How to Soundproof Your Office Space Whilst You’re Working Remotely

Remote work brings with it many challenges. It can become more difficult to juggle your personal and professional lives, and it can be isolating being away from the people you’re working closely with. As a freelancer or digital nomad, these challenges will be nothing new, and you likely will have already found some effective coping mechanisms to suit your working style. However, one problem that is often present and overlooked when working remotely, in private or in public, is the factor of external noise. There are so many different common types of domestic noise pollution that can affect our ability to remain focused on the task at hand. But fortunately, there are just as many ways you can limit these distractions. In this post, we’ll discuss some of the most effective ways to soundproof your office area when working remotely, to keep you working to the best of your abilities.

Make Sure Your Computer is Set Up in a Quiet Place

Having a designated, quiet spot for your desktop or laptop is the best way to get the most out of it, and the first step to ensuring you can work in peace. With the right setup in a peaceful area, you can reach maximum efficiency.
If you’re at home, you may have the luxury to choose from several different rooms. Though picking a quiet space is important, it’s not the be all and end all – there are other factors to consider too to help you create a serene working environment. Even if your workspace isn’t very large, there are ways to create a calm atmosphere conducive to productivity. Ensure you find a spot with plenty of natural light, comfortable furniture and seating, and adjustable settings to make sure all your work needs are met.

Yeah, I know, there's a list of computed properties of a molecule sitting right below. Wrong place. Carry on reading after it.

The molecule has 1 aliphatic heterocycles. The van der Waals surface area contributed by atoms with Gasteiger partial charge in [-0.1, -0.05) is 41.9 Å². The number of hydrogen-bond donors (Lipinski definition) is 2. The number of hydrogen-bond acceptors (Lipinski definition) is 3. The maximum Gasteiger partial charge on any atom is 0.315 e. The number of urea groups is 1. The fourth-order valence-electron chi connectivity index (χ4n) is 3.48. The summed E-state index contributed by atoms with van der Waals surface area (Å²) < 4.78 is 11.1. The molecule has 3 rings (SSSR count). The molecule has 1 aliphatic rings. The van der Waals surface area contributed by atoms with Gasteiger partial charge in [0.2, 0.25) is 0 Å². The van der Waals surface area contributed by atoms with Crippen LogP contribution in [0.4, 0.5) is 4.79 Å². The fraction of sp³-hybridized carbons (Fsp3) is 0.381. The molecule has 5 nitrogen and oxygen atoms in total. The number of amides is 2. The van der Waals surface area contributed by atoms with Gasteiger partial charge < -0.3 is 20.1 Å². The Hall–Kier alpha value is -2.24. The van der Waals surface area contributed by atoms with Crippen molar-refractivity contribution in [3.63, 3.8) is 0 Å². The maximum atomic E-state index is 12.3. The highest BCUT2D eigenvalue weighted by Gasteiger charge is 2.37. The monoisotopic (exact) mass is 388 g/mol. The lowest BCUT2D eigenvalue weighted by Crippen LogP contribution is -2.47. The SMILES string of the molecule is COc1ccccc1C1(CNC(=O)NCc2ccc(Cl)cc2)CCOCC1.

Use Soundproofing Materials and Items

On top of choosing the right area to set up your computer and workspace, it’s possible to reduce external noise entering any office by changing its design with soundproofing materials. 

Noise can enter a room from just about anywhere, but it’s important to consider where it’s most likely to be coming from before you make any changes. Features such as windows, doors, walls, floors, ceilings and air vents can all allow sound through, so think about which of these areas needs addressing. For instance, if most of the noise is coming from external traffic or neighbours, think about soundproofing the walls and windows. Whereas if the noise is predominantly coming from your housemates upstairs, think about modifying the ceiling, and so on.

There are many different soundproofing items and materials on the market, from furring strips, to heavy rugs and curtains, to insulation – you can even buy specialist types of noise-absorbing paint. Do a little research to find an option that’s right for you and your budget, and you will be helping to create that ideal working environment. 

Invest in a Good Pair of Headphones

If you know you’re going to be moving around a lot, and are unlikely to be working in the same private space throughout the week, you may be reluctant to commit to making any structural or design changes to soundproof your office. Instead, noise-cancelling headphones could work just as well.

Using a good pair of headphones will go a long way to minimising external noise distractions, which can ultimately help to improve your productivity. It’s a relatively cheap solution, and best of all they can be used just about anywhere, perfect for digital nomads who like to work in different spaces.

Article written by Mavis Miller